Several members of the Deutsches Symphonie Orchester Berlin are in the Palestinian West Bank to share both their knowledge and the stage with young scholars of classical music.
German professionals work with new Palestinian talent
Every now and then, a little squeak slips out, but the three young Palestinian clarinet players don't let it get to them. They start over and again until they have the piece pitch perfect. It's part of the workshop atmosphere at the Barenboim-Said Foundation's music academy in the center of Ramallah.
Martin Koegel, oboist with the German chamber ensemble Polyphonia - a subgroup of the Deutsche Symphonie Orchester Berlin - is more than happy with the students at the Palestinian music school. He and his fellow musicians have come to offer some additional training.
"For us, it's about meeting the kids where they are. We have young people here who began playing just a year ago and others that have five years experience," Koegel told Deutsche Welle. "With the more experienced players, we work on pieces together in small ensembles that we'll present in concert. And with the beginners, we are trying lay a foundation to help them play together and learn what's important in the process."
Inside the academy, music from all manner of instruments streams out of practice rooms into the halls. Even the offices are full of young musicians hard at work.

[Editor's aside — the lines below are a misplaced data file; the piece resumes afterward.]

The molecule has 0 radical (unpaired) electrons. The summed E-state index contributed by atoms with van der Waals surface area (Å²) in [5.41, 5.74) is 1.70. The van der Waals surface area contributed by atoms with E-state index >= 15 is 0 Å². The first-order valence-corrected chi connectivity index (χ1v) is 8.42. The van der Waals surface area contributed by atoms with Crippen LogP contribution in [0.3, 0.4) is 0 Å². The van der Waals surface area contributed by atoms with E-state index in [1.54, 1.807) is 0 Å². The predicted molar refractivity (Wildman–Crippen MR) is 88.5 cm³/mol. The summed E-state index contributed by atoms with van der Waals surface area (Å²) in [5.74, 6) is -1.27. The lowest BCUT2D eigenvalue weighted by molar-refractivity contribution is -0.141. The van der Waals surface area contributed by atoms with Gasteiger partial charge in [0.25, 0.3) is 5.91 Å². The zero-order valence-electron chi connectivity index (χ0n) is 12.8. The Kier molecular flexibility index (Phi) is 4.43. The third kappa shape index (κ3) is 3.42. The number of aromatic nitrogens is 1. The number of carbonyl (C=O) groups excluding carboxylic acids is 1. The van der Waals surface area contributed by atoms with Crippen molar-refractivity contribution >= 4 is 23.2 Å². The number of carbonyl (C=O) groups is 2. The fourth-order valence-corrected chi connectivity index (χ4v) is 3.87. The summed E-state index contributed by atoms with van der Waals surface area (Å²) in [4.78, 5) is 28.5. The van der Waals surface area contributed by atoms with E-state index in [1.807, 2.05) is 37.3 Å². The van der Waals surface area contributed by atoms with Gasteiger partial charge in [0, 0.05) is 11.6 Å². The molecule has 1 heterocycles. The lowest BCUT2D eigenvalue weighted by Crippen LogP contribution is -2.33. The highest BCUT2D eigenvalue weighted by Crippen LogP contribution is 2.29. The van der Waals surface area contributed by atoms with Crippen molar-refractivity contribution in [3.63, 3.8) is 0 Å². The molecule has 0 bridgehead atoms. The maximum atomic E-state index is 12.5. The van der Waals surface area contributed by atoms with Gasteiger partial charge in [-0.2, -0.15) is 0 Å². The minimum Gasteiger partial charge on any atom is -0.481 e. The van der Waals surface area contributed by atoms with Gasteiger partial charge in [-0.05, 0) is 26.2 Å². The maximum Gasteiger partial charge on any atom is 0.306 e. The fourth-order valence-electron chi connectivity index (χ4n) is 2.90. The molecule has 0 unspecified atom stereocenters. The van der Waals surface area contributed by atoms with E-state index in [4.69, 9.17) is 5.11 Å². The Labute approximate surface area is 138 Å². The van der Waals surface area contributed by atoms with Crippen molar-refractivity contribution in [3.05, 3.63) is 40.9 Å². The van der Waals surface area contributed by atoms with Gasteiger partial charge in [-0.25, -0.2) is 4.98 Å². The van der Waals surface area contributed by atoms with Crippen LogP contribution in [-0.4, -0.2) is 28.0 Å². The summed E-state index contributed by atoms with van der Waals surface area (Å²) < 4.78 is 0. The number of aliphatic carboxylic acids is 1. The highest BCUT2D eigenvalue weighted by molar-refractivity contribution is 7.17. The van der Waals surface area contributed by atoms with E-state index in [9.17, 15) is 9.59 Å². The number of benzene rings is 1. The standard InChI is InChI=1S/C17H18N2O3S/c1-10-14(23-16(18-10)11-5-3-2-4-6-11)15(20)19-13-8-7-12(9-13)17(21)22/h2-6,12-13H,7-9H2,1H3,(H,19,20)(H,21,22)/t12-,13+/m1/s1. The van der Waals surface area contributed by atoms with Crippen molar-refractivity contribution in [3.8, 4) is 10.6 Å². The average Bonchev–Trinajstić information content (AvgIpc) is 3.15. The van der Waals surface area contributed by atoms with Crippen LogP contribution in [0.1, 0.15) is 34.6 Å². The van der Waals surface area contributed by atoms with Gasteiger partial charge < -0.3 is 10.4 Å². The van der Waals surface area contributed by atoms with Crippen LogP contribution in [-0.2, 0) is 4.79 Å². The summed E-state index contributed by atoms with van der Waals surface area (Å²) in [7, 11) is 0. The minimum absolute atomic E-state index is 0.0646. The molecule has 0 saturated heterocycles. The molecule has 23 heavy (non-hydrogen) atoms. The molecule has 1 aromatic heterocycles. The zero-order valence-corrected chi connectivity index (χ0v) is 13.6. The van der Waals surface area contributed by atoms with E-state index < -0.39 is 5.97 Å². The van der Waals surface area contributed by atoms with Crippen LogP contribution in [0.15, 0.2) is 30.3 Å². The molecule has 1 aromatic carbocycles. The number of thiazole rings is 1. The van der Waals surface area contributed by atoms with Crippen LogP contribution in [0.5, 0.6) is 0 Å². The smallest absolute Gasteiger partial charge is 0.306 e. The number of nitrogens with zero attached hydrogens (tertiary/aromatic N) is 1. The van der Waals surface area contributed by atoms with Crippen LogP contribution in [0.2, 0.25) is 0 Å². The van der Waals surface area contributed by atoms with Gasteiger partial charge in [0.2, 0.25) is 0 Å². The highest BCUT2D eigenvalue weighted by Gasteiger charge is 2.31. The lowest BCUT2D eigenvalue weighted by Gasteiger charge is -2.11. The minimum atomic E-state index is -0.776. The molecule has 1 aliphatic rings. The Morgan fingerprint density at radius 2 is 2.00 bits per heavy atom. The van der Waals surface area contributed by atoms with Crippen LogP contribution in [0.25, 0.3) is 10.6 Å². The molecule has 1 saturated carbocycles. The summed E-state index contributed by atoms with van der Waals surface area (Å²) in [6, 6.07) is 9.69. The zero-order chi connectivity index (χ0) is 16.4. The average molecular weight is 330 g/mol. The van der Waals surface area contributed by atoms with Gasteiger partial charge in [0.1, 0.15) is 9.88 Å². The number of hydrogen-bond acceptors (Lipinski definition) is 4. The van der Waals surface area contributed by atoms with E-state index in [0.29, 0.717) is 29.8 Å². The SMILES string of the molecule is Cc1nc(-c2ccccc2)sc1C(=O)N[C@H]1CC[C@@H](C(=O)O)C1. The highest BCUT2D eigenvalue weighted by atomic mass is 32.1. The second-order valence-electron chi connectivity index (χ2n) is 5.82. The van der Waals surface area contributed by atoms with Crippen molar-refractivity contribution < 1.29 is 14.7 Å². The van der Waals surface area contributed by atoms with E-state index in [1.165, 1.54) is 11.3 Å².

Hard at play
Yara Khawaja practices cello under the watchful eyes of cellist Thomas Roesseler. The 11 year-old Palestinian player can scarcely be seen behind her instrument, which she has now been learning for two years. She says it took her a little while to get used to being in the presence of more experienced musicians.
"I was a little nervous at the beginning," Yara said. "But it's a great opportunity to be able to play with these professionals.
A rare opportunity
The school, which opened in 2006, is sponsored by the Barenboim-Said Foundation and is one of the few place in the Palestinian West Bank which teaches classical music. The foundation itself is largely financed by the Andalusian regional government in Spain. Nabeel Abboud Ashkar is director of the academy and stresses the importance of visits such as those from Polyphonia.
"Workshops with international musicians open doors - not just to the world of classical music, but also in terms of cultural dialogue," he said, adding that it is particularly important in conflict zones.
Martin Koegle also believes in the validity of working cross-culturally.
"People here are interested in classical music," he said, "but they don't have all the training and educational opportunities we have in Europe, for instance. And we want to do what we can to help."
Students take to the stage in Ramallah
Polyphonia musicians have already offered similar workshops in other countries, most recently in Algeria and Morocco. Then, as now, the projects were financed by the German Foreign Office and organized by Deutsche Welle.
As the Ramallah workshop comes to a close, the young players shift their attention to the three concerts they will give to show what they have learned.
The more accomplished musicians will play on stage alongside their tutors from Germany. But even for those at the beginning of their musical training, the concerts are an invaluable way of gaining valuable experience.
Author: Tania Kraemer (gsw)
Editor: Rick Fulker, Tamsin Walker
Click below to hear or download pieces from the concerts by the Polyphonia Ensemble Berlin and members of the Barenboim-Said Foundation in Ramallah and Jerusalem.